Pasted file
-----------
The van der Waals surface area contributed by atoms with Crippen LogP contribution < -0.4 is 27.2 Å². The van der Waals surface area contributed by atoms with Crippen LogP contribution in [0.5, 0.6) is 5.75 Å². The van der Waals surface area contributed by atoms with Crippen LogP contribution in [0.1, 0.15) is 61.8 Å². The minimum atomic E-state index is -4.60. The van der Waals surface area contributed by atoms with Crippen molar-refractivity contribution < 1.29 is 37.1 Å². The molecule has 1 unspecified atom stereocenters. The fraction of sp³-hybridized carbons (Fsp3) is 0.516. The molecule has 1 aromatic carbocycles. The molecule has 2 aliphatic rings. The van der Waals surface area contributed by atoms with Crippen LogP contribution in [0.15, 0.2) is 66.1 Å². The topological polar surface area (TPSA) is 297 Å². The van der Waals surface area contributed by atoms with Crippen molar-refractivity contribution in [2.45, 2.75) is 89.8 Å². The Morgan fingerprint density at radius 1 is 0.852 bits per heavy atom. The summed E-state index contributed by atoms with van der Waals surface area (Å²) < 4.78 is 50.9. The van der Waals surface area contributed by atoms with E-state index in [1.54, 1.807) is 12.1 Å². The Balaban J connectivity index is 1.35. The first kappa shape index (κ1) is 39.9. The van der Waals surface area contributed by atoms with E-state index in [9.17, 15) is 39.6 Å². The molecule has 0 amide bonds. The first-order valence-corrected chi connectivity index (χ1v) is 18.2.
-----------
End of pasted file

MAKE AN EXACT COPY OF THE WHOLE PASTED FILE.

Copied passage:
The van der Waals surface area contributed by atoms with Crippen LogP contribution < -0.4 is 27.2 Å². The van der Waals surface area contributed by atoms with Crippen LogP contribution in [0.5, 0.6) is 5.75 Å². The van der Waals surface area contributed by atoms with Crippen LogP contribution in [0.1, 0.15) is 61.8 Å². The minimum atomic E-state index is -4.60. The van der Waals surface area contributed by atoms with Crippen molar-refractivity contribution < 1.29 is 37.1 Å². The molecule has 1 unspecified atom stereocenters. The fraction of sp³-hybridized carbons (Fsp3) is 0.516. The molecule has 1 aromatic carbocycles. The molecule has 2 aliphatic rings. The van der Waals surface area contributed by atoms with Crippen LogP contribution in [0.15, 0.2) is 66.1 Å². The topological polar surface area (TPSA) is 297 Å². The van der Waals surface area contributed by atoms with Crippen molar-refractivity contribution in [2.45, 2.75) is 89.8 Å². The Morgan fingerprint density at radius 1 is 0.852 bits per heavy atom. The summed E-state index contributed by atoms with van der Waals surface area (Å²) < 4.78 is 50.9. The van der Waals surface area contributed by atoms with E-state index in [1.54, 1.807) is 12.1 Å². The Balaban J connectivity index is 1.35. The first kappa shape index (κ1) is 39.9. The van der Waals surface area contributed by atoms with E-state index in [9.17, 15) is 39.6 Å². The molecule has 0 amide bonds. The first-order valence-corrected chi connectivity index (χ1v) is 18.2.